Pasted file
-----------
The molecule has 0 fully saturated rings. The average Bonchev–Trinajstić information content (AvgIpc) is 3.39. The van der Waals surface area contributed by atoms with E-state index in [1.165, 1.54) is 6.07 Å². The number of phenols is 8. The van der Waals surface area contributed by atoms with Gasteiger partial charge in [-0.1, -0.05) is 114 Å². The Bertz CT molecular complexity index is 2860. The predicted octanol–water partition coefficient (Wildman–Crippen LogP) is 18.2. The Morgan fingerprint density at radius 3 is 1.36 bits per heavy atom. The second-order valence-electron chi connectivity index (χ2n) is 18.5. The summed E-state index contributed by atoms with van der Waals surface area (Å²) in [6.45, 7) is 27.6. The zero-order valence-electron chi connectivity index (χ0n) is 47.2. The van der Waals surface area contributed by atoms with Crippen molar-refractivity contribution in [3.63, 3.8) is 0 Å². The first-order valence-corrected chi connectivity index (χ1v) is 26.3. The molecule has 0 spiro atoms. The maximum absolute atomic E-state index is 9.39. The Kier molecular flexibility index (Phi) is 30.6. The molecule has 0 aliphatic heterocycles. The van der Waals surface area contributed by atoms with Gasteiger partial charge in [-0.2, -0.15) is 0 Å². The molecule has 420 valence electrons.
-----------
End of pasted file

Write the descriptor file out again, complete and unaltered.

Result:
The molecule has 0 fully saturated rings. The average Bonchev–Trinajstić information content (AvgIpc) is 3.39. The van der Waals surface area contributed by atoms with E-state index in [1.165, 1.54) is 6.07 Å². The number of phenols is 8. The van der Waals surface area contributed by atoms with Gasteiger partial charge in [-0.1, -0.05) is 114 Å². The Bertz CT molecular complexity index is 2860. The predicted octanol–water partition coefficient (Wildman–Crippen LogP) is 18.2. The Morgan fingerprint density at radius 3 is 1.36 bits per heavy atom. The second-order valence-electron chi connectivity index (χ2n) is 18.5. The summed E-state index contributed by atoms with van der Waals surface area (Å²) in [6.45, 7) is 27.6. The zero-order valence-electron chi connectivity index (χ0n) is 47.2. The van der Waals surface area contributed by atoms with Crippen molar-refractivity contribution in [3.63, 3.8) is 0 Å². The first-order valence-corrected chi connectivity index (χ1v) is 26.3. The molecule has 0 spiro atoms. The maximum absolute atomic E-state index is 9.39. The Kier molecular flexibility index (Phi) is 30.6. The molecule has 0 aliphatic heterocycles. The van der Waals surface area contributed by atoms with Gasteiger partial charge in [-0.2, -0.15) is 0 Å². The molecule has 420 valence electrons.